The Secretary of State for Environment, Food and Rural Affairs invites…
When the invitation for the reception to celebrate Back British Farming Day at 10 Downing Street first arrived, I couldn’t quite believe it. I was convinced it was a mistake and I would turn up at the gates and be politely told to leave. However, it was a huge opportunity for me to meet and talk with like-minded people, working within our industry, and also the people working in the roles which made decisions daily. These effect everything we do on the farm and our way of life, so the reception was not something I could take the chance of missing.
Country Girl in the Big City
I decided to fly down, as we were still in the middle of harvest, it would sadly need to be a flying visit (excuse the pun). We managed to get a flight home the following morning which unfortunately meant I only got a whopping 15 hours in London. We flew into Gatwick airport and before some slight issues with the Gatwick express (there service was fantastic, I just some how managed to buy 5 tickets to Victoria instead of 2 – Opps), we made it to Victoria station at about 2pm.
I decided to have a walk to Downing Street to see where I was to go and then took a short walk about London, taking in Buckingham Place, the London Eye and Hyde Park before nipping back to the hotel room to change. At 5pm I made my way to the gates at Downing Street, after going through security we made our way into the famous Number 10.
Number 10, Downing Street
What struck me first was the fantastic welcome we all received and how many like minded farmers had also made the trip. I bumped into Harry Brown and his wife from Aberdeenshire (who won Beef farmer of the year in Scotland) proudly wearing a kilt, it was easy to spot a fellow Scottish Farmer. Another easy spot was John Davidson CEO of NFU Scotland with his NFU Scotland tie. I also met farmers from all over the UK, all there for Back British Farming Day. It was so interesting hearing both the similarity in our situations to the differences in farming policy across Scotland, England, Ireland, and Wales.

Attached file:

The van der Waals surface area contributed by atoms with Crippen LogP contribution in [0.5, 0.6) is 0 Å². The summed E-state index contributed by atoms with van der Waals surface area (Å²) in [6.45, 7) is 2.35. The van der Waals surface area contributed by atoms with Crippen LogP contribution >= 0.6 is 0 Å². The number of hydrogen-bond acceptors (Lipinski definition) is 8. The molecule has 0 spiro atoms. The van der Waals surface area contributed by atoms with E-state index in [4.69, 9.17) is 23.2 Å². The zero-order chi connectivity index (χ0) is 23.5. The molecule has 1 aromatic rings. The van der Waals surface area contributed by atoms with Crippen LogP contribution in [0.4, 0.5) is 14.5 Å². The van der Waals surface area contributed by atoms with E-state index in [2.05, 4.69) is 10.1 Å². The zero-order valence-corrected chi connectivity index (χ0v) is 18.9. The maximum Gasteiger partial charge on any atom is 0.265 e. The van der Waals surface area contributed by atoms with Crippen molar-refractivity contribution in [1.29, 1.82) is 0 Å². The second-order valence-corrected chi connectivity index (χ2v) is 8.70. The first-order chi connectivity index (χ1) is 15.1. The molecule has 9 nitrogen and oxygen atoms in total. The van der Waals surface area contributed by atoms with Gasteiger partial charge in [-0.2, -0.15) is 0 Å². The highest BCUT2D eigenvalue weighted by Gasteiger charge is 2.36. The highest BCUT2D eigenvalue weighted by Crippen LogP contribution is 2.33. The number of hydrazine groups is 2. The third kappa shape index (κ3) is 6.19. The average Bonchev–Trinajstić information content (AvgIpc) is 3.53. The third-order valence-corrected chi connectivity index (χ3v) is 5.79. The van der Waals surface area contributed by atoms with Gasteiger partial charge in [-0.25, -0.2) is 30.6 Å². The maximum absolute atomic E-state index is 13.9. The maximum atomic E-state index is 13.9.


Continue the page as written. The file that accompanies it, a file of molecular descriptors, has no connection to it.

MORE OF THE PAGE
Next to tap me on the shoulder was the amazing Calum McDiarmid whose enthusiasm and knowledge of sheep has always been inspiring. It was at this point that Rishi Sunak joined us in the garden. Although slightly shorter than I had imagined him to be, his knowledge and interest in farming was what really surprised me. Having just moved into easy-care sheep ourselves on the farm 6 years ago, I wouldn’t class myself as any expert on the matter. However, Rishi and Callum’s discussion on sheep was quite inspiring. Rishi was joined my Mark Spencer who is the Minister of State for Food, Farming and Fisheries and also a former dairy farmer and thriving farm shop owner.
Back British Farming Day
Then Therese Coffey (The Secretary of State for Environment, Food and Rural Affairs) addressed us with her plans and intentions going forward for the world of farming and the support she has for local food and our countryside. She admitted, that although not a farmer herself she was surrounding herself with people that were and that had the knowledge and experience she was lacking. I believe that there are fundamental problems in our food and farming system, and I believe that it will take a collaborative effort of all farmers, politicians, and everyone else to make a difference. However, I do hope that some of the points that wonderful array of farmers brought to the cabinet will hopefully start to ignite some change. From there it was back to the hotel room – which although lovely was quite possibly the most expensive and smallest hotel room I have ever been in for a few hours sleep before slipping out at 4.30am to make my way back to Scotland.